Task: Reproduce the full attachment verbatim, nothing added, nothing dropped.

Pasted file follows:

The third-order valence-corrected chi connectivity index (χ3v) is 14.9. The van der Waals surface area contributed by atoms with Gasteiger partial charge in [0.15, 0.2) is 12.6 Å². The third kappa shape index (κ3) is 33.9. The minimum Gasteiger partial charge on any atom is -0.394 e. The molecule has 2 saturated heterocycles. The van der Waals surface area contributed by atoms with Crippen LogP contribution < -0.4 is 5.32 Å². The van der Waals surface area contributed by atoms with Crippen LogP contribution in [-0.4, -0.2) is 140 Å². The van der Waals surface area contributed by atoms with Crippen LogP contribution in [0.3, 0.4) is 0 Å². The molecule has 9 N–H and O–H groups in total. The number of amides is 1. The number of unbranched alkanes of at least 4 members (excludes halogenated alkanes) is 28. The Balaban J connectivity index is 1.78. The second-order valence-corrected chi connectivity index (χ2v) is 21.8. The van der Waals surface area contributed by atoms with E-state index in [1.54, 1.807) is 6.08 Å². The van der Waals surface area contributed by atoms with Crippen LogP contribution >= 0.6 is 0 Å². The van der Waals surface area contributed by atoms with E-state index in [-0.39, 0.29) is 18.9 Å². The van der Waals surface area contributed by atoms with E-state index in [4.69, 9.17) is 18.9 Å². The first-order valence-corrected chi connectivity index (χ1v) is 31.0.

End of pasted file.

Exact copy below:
The third-order valence-corrected chi connectivity index (χ3v) is 14.9. The van der Waals surface area contributed by atoms with Gasteiger partial charge in [0.15, 0.2) is 12.6 Å². The third kappa shape index (κ3) is 33.9. The minimum Gasteiger partial charge on any atom is -0.394 e. The molecule has 2 saturated heterocycles. The van der Waals surface area contributed by atoms with Crippen LogP contribution < -0.4 is 5.32 Å². The van der Waals surface area contributed by atoms with Crippen LogP contribution in [-0.4, -0.2) is 140 Å². The van der Waals surface area contributed by atoms with Crippen LogP contribution in [0.3, 0.4) is 0 Å². The molecule has 9 N–H and O–H groups in total. The number of amides is 1. The number of unbranched alkanes of at least 4 members (excludes halogenated alkanes) is 28. The Balaban J connectivity index is 1.78. The second-order valence-corrected chi connectivity index (χ2v) is 21.8. The van der Waals surface area contributed by atoms with E-state index in [1.54, 1.807) is 6.08 Å². The van der Waals surface area contributed by atoms with Crippen LogP contribution >= 0.6 is 0 Å². The van der Waals surface area contributed by atoms with E-state index in [-0.39, 0.29) is 18.9 Å². The van der Waals surface area contributed by atoms with E-state index in [4.69, 9.17) is 18.9 Å². The first-order valence-corrected chi connectivity index (χ1v) is 31.0.